[INFO] Using property: spring-boot-version = 1.4.1.RELEASE
    Confirm properties configuration:
    groupId: org.example.fis
    artifactId: fis-spring-boot
    version: 1.0-SNAPSHOT
    package: org.example.fis
    spring-boot-version: 1.4.1.RELEASE
     Y: :

    When prompted, enter org.example.fis for the groupId value and fis-spring-boot for the artifactId value. Accept the defaults for the remaining fields.

Then, follow the instructions in the quickstart on how to build and deploy the example.

Note

For the full list of available Spring Boot archetypes, see Section 4.4, “Spring Boot Archetype Catalog”.

4.3. Structure of the Camel Spring Boot Application

The directory structure of a Camel Spring Boot application is as follows:

  ├── LICENSE.md
  ├── pom.xml
  ├── README.md
  └── src
      ├── main
      │   ├── fabric8
      │   │   └── deployment.yml
      │   ├── java
      │   │   └── org
      │   │       └── first1
      │   │           └── spring
      │   │               └── boot
      │   │                   └── project
      │   │                       ├── Application.java
      │   │                       └── MyTransformer.java
      │   └── resources
      │       ├── application.properties
      │       ├── logback.xml
      │       └── spring
      │           └── camel-context.xml
      └── test
          ├── java
          │   └── org
          │       └── first1
          │           └── spring
          │               └── boot
          │                   └── project
          │                       └── KubernetesIntegrationKT.java
          └── resources

Where the following files are important for developing an application:

pom.xml
Includes additional dependencies. Camel components that are compatible with Spring Boot are available in the starter version, for example camel-jdbc-starter or camel-infinispan-starter. Once the starters are included in the pom.xml they are automatically configured and registered with the Camel content at boot time. Users can configure the properties of the components using the application.properties file.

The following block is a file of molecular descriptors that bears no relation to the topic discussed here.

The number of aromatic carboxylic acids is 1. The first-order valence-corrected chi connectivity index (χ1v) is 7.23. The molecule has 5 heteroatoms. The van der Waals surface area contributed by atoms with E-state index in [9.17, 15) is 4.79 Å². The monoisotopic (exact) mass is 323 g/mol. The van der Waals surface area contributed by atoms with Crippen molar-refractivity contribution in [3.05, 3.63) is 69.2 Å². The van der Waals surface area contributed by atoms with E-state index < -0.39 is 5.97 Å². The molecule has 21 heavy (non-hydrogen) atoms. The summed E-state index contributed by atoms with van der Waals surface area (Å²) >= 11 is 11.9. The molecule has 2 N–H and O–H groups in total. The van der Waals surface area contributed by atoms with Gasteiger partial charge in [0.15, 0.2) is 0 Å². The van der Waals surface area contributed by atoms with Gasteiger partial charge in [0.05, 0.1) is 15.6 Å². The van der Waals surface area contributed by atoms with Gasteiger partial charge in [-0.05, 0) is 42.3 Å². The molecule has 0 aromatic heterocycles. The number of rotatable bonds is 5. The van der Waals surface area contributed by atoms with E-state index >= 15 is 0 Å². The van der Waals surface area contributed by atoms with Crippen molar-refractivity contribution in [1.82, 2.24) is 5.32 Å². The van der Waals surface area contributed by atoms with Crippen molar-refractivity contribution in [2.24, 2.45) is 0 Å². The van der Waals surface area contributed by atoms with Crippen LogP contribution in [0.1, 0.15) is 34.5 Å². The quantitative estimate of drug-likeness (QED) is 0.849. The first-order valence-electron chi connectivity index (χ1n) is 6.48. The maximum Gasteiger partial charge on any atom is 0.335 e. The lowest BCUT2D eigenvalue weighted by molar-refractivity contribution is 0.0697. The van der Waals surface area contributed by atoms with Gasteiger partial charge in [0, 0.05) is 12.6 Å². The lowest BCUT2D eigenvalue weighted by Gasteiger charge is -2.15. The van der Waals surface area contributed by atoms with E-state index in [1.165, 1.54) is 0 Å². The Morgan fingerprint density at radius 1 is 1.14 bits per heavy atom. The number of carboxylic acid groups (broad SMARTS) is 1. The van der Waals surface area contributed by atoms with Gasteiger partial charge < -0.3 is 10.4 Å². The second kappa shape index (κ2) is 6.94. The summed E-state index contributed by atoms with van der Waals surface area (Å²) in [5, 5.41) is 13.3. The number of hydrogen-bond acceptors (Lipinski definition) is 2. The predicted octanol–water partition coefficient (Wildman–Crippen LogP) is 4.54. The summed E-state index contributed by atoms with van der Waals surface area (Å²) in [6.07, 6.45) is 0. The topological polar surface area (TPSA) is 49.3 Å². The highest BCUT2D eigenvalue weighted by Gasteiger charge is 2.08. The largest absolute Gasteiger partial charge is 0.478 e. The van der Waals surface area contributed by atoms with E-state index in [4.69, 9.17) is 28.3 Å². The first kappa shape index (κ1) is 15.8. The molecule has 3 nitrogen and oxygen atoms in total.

application.properties

It is an important file that allows you to externalize your configuration and work with the same application code in different environments. For details, see Externalized Configuration

For example, in this Camel application you can configure certain properties such as name of the application or the IP addresses, and so on.

application.properties

# the options from org.apache.camel.spring.boot.CamelConfigurationProperties can be configured here
camel.springboot.name=MyCamel

# lets listen on all ports to ensure we can be invoked from the pod IP
server.address=0.0.0.0
management.address=0.0.0.0

Application.java

It is an important file to run your application. As a user you will import here a file camel-context.xml to configure routes using the Spring DSL.

The Application.java file specifies the @SpringBootApplication annotation, which is equivalent to @Configuration, @EnableAutoConfiguration and @ComponentScan with their default attributes.

Application.java

@SpringBootApplication
// load regular Spring XML file from the classpath that contains the Camel XML DSL
@ImportResource({"classpath:spring/camel-context.xml"})

It must have a main method to run the Spring Boot application.

Application.java

public class Application {
    /**
     * A main method to start this application.
     */
    public static void main(String[] args) {
        SpringApplication.run(Application.class, args);
    }
}

camel-context.xml

The src/main/resources/spring/camel-context.xml is an important file for developing application as it contains the Camel routes.

Note

You can find more information on developing Spring-Boot applications at Developing your first Spring Boot Application

src/main/fabric8/deployment.yml

Provides additional configuration that is merged with the default OpenShift configuration file generated by the fabric8-maven-plugin.

Note

This file is not used part of Spring Boot application but it is used in all quickstarts to limit the resources such as CPU and memory usage.

KubernetesIntegrationKT.java
An Arquillian based integration test that test deploying into OpenShift and making sure the container can boot correctly.

4.4. Spring Boot Archetype Catalog

The Spring Boot Archetype catalog includes the following examples.